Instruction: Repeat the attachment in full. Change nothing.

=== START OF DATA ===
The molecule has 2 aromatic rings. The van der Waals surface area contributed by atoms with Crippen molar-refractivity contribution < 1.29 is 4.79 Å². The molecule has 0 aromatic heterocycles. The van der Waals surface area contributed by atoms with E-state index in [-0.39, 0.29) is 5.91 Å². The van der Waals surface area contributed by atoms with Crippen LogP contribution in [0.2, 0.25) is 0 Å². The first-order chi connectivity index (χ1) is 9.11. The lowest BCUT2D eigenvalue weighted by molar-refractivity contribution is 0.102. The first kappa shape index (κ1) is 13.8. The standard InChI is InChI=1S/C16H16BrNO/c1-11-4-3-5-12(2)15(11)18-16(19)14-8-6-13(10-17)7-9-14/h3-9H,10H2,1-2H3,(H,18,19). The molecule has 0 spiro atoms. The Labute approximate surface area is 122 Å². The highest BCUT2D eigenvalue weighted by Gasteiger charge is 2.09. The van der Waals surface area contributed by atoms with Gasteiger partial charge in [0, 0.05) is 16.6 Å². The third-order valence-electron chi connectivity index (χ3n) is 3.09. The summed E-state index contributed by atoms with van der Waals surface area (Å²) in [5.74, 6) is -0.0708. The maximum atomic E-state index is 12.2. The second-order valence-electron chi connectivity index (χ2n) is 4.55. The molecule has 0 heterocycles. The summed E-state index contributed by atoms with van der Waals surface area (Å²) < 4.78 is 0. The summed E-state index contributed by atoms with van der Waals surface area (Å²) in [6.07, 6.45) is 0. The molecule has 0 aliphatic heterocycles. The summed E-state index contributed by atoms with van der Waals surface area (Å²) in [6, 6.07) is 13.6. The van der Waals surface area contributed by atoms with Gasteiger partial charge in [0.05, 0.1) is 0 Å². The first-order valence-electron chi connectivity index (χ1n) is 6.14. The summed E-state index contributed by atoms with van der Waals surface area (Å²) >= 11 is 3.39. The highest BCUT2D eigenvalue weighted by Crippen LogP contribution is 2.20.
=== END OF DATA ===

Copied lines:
The molecule has 2 aromatic rings. The van der Waals surface area contributed by atoms with Crippen molar-refractivity contribution < 1.29 is 4.79 Å². The molecule has 0 aromatic heterocycles. The van der Waals surface area contributed by atoms with E-state index in [-0.39, 0.29) is 5.91 Å². The van der Waals surface area contributed by atoms with Crippen LogP contribution in [0.2, 0.25) is 0 Å². The first-order chi connectivity index (χ1) is 9.11. The lowest BCUT2D eigenvalue weighted by molar-refractivity contribution is 0.102. The first kappa shape index (κ1) is 13.8. The standard InChI is InChI=1S/C16H16BrNO/c1-11-4-3-5-12(2)15(11)18-16(19)14-8-6-13(10-17)7-9-14/h3-9H,10H2,1-2H3,(H,18,19). The molecule has 0 spiro atoms. The Labute approximate surface area is 122 Å². The highest BCUT2D eigenvalue weighted by Gasteiger charge is 2.09. The van der Waals surface area contributed by atoms with Gasteiger partial charge in [0, 0.05) is 16.6 Å². The third-order valence-electron chi connectivity index (χ3n) is 3.09. The summed E-state index contributed by atoms with van der Waals surface area (Å²) in [5.74, 6) is -0.0708. The maximum atomic E-state index is 12.2. The second-order valence-electron chi connectivity index (χ2n) is 4.55. The molecule has 0 heterocycles. The summed E-state index contributed by atoms with van der Waals surface area (Å²) < 4.78 is 0. The summed E-state index contributed by atoms with van der Waals surface area (Å²) in [6.07, 6.45) is 0. The molecule has 0 aliphatic heterocycles. The summed E-state index contributed by atoms with van der Waals surface area (Å²) in [6, 6.07) is 13.6. The van der Waals surface area contributed by atoms with Gasteiger partial charge in [0.05, 0.1) is 0 Å². The first-order valence-electron chi connectivity index (χ1n) is 6.14. The summed E-state index contributed by atoms with van der Waals surface area (Å²) >= 11 is 3.39. The highest BCUT2D eigenvalue weighted by Crippen LogP contribution is 2.20.